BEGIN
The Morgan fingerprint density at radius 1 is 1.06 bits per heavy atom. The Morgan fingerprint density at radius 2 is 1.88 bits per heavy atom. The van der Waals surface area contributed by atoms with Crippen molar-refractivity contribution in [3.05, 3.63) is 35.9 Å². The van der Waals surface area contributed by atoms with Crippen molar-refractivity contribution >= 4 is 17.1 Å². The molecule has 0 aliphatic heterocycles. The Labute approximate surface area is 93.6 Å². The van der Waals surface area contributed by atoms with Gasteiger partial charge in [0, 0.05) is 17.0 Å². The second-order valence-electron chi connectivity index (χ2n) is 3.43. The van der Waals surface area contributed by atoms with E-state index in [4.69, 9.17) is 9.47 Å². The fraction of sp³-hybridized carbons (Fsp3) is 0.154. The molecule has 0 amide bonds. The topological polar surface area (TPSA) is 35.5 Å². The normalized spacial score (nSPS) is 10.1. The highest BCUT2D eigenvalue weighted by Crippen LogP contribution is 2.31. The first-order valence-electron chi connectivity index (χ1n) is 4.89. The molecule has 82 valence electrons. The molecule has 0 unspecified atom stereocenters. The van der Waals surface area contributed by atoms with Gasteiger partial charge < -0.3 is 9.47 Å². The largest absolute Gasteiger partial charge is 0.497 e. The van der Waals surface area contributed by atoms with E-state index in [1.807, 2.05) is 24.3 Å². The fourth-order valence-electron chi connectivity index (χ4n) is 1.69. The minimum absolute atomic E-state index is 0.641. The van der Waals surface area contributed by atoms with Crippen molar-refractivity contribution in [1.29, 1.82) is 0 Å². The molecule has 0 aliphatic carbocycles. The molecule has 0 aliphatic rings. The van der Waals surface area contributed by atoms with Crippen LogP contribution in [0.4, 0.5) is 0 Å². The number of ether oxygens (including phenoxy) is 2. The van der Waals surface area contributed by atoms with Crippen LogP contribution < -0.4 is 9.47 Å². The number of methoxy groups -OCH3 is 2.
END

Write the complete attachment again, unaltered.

The Morgan fingerprint density at radius 1 is 1.06 bits per heavy atom. The Morgan fingerprint density at radius 2 is 1.88 bits per heavy atom. The van der Waals surface area contributed by atoms with Crippen molar-refractivity contribution in [3.05, 3.63) is 35.9 Å². The van der Waals surface area contributed by atoms with Crippen molar-refractivity contribution >= 4 is 17.1 Å². The molecule has 0 aliphatic heterocycles. The Labute approximate surface area is 93.6 Å². The van der Waals surface area contributed by atoms with Gasteiger partial charge in [0, 0.05) is 17.0 Å². The second-order valence-electron chi connectivity index (χ2n) is 3.43. The van der Waals surface area contributed by atoms with E-state index in [4.69, 9.17) is 9.47 Å². The fraction of sp³-hybridized carbons (Fsp3) is 0.154. The molecule has 0 amide bonds. The topological polar surface area (TPSA) is 35.5 Å². The normalized spacial score (nSPS) is 10.1. The highest BCUT2D eigenvalue weighted by Crippen LogP contribution is 2.31. The first-order valence-electron chi connectivity index (χ1n) is 4.89. The molecule has 82 valence electrons. The molecule has 0 unspecified atom stereocenters. The van der Waals surface area contributed by atoms with Gasteiger partial charge < -0.3 is 9.47 Å². The largest absolute Gasteiger partial charge is 0.497 e. The van der Waals surface area contributed by atoms with E-state index in [1.807, 2.05) is 24.3 Å². The fourth-order valence-electron chi connectivity index (χ4n) is 1.69. The minimum absolute atomic E-state index is 0.641. The van der Waals surface area contributed by atoms with Crippen molar-refractivity contribution in [1.29, 1.82) is 0 Å². The molecule has 0 aliphatic carbocycles. The molecule has 0 aliphatic rings. The van der Waals surface area contributed by atoms with Crippen LogP contribution in [0.4, 0.5) is 0 Å². The number of ether oxygens (including phenoxy) is 2. The van der Waals surface area contributed by atoms with Crippen LogP contribution < -0.4 is 9.47 Å². The number of methoxy groups -OCH3 is 2.